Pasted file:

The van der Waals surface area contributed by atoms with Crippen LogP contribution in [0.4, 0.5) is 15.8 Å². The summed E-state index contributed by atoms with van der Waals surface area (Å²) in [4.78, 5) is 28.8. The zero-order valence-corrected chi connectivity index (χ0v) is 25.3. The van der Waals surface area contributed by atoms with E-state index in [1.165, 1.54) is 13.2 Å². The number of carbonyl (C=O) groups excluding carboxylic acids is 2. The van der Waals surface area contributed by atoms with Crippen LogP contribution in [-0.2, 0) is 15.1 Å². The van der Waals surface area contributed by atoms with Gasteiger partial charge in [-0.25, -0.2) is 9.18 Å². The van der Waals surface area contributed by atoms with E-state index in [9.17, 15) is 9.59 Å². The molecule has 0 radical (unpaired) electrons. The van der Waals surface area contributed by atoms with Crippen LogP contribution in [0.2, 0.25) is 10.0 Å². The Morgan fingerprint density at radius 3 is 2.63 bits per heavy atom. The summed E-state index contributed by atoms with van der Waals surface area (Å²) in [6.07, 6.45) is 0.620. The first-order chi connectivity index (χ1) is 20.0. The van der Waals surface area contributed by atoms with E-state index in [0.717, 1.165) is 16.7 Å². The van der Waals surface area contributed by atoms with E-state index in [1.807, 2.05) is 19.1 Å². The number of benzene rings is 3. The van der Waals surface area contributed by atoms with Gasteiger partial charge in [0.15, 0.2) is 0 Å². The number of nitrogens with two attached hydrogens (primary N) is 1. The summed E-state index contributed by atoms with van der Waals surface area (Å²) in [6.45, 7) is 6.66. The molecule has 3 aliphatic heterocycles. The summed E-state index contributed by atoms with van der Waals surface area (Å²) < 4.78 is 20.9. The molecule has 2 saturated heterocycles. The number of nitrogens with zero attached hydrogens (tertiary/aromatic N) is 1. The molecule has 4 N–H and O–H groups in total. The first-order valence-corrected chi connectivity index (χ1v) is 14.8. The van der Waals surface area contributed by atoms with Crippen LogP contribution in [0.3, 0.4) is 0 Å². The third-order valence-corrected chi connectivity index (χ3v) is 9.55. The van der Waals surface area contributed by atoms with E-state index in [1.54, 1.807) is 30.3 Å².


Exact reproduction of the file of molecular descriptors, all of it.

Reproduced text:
The van der Waals surface area contributed by atoms with Crippen LogP contribution in [0.4, 0.5) is 15.8 Å². The summed E-state index contributed by atoms with van der Waals surface area (Å²) in [4.78, 5) is 28.8. The zero-order valence-corrected chi connectivity index (χ0v) is 25.3. The van der Waals surface area contributed by atoms with E-state index in [1.165, 1.54) is 13.2 Å². The number of carbonyl (C=O) groups excluding carboxylic acids is 2. The van der Waals surface area contributed by atoms with Crippen LogP contribution in [-0.2, 0) is 15.1 Å². The van der Waals surface area contributed by atoms with Gasteiger partial charge in [-0.25, -0.2) is 9.18 Å². The van der Waals surface area contributed by atoms with E-state index in [9.17, 15) is 9.59 Å². The molecule has 0 radical (unpaired) electrons. The van der Waals surface area contributed by atoms with Crippen LogP contribution in [0.2, 0.25) is 10.0 Å². The Morgan fingerprint density at radius 3 is 2.63 bits per heavy atom. The summed E-state index contributed by atoms with van der Waals surface area (Å²) in [6.07, 6.45) is 0.620. The first-order chi connectivity index (χ1) is 20.0. The van der Waals surface area contributed by atoms with E-state index in [0.717, 1.165) is 16.7 Å². The van der Waals surface area contributed by atoms with E-state index in [1.807, 2.05) is 19.1 Å². The number of benzene rings is 3. The van der Waals surface area contributed by atoms with Gasteiger partial charge in [0.15, 0.2) is 0 Å². The number of nitrogens with two attached hydrogens (primary N) is 1. The summed E-state index contributed by atoms with van der Waals surface area (Å²) in [6.45, 7) is 6.66. The molecule has 3 aliphatic heterocycles. The summed E-state index contributed by atoms with van der Waals surface area (Å²) < 4.78 is 20.9. The molecule has 2 saturated heterocycles. The number of nitrogens with zero attached hydrogens (tertiary/aromatic N) is 1. The molecule has 4 N–H and O–H groups in total. The first-order valence-corrected chi connectivity index (χ1v) is 14.8. The van der Waals surface area contributed by atoms with Crippen LogP contribution in [0.3, 0.4) is 0 Å². The third-order valence-corrected chi connectivity index (χ3v) is 9.55. The van der Waals surface area contributed by atoms with E-state index in [1.54, 1.807) is 30.3 Å².